It’s Christmastime and time to pull your poinsettias out of the closet. Oh, you don’t have poinsettias left over from Christmas’ past? Well, if you follow some simple steps then you may be enjoying this year’s crop for years to come. But first, let’s go over a few fun poinsettia facts.
- The distinctive, colorful part of the poinsettia is not its flower but its petal-like leaves, botanically known as bracts. Bract color varies from red to pink, white, marble, orange, and even purple.
- The poinsettia is native to Mexico. The poinsettia got it’s name from the botanist and U.S. Ambassador to Mexico, Joel Poinsett, who introduced the plant to the U.S. in 1825.
- Contrary to popular belief, poinsettias are not poisonous to people or pets, however their milky sap can cause an allergic reaction in some individuals.
With proper care, your poinsettias may stay colorful for many months. Poinsettias can retain their color until March if they are not exposed to freezing temperatures.
- Location. Poinsettias grow best in well-lit areas, but direct sun or hot lights can dry out the plants. They need at least 6 hours of indirect sunlight each day.
- Temperature. Keep your poinsettias away from drafts and chilly air. Room temperatures of 65 to 70 degrees Fahrenheit are best.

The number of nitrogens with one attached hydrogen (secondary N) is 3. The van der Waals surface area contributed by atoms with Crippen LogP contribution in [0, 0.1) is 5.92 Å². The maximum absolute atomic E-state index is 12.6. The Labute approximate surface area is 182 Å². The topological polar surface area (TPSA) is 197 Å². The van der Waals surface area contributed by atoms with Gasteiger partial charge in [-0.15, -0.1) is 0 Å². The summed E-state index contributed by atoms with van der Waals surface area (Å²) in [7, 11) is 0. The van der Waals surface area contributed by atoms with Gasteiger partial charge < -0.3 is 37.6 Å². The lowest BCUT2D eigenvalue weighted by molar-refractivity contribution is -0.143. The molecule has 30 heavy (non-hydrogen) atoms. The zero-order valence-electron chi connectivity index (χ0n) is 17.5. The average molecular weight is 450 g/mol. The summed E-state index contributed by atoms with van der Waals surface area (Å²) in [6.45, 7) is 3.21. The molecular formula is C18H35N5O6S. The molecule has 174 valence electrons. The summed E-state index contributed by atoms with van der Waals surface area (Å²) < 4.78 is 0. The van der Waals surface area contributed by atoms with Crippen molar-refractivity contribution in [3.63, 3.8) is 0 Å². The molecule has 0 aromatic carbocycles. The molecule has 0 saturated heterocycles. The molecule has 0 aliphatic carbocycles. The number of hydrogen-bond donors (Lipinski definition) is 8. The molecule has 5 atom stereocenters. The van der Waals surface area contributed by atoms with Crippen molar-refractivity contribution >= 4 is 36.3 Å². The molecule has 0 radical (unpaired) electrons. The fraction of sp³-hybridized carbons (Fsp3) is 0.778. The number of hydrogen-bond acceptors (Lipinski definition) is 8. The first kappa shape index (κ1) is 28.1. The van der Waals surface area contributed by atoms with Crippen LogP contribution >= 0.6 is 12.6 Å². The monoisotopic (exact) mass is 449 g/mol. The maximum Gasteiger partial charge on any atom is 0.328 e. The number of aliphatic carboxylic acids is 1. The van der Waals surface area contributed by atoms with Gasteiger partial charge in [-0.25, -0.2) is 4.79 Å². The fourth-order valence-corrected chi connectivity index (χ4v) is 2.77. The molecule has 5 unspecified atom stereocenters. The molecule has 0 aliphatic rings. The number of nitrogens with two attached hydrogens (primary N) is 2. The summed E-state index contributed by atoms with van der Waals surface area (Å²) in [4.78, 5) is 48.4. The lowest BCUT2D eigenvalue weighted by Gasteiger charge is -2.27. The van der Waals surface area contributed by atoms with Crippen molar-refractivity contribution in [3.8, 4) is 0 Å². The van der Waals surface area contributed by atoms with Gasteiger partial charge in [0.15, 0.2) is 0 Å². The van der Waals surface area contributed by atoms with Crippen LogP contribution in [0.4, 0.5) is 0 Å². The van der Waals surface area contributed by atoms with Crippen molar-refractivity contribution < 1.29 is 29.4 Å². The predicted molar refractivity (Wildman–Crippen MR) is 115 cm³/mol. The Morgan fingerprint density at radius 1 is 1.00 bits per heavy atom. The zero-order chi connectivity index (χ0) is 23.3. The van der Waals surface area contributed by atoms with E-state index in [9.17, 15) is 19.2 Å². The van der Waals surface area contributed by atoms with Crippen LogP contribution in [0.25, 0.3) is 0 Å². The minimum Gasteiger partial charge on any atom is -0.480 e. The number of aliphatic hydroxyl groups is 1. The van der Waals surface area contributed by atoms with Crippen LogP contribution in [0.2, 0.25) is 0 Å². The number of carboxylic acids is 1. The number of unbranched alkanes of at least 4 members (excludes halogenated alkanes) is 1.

- Watering. Water your poinsettia when the surface of the soil is dry to the touch. Place a saucer under the pot, and drain the saucer if water starts to collect in it. Keep the soil from getting soggy. Too much water can kill a poinsettia.
- Humidity. Gently spray the plants with a mist sprayer or place them on gravel trays. Slightly humid air will help prolong color and life span.
- Fertilization. Lightly fertilize the plants every 4 to 6 weeks. High levels of fertilizer will reduce the quality of the plant.
- Storage/Recycling. When the leaves and bracts begin to fall off (usually in April), cut the plant back and give it sun, water, and fertilizer regularly. Starting in October, place the plant in complete darkness for 14 hours each day and in bright light the rest of the day. In December, your plant will begin to develop those beautiful, colorful bracts again.
Poinsettias may be used as cut flowers, but the stems must be treated right away. The milky sap must thicken inside the stems to prevent the plants from wilting.
Immediately after cutting, dunk the cut ends of the stems in almost boiling water for about one minute and then immediately place them in cool water. Keep the flowers away from the steam to prevent them from being damaged. Another method is singeing the cut ends of the stems with a flame for a few seconds and then placing the stems in cool water.
After the stems have been treated and placed in water, store the poinsettias in a cool place for at least eighteen to twenty-four hours before they are used in arrangements. Cut several more stems than you need, because not all flowers/bracts will survive.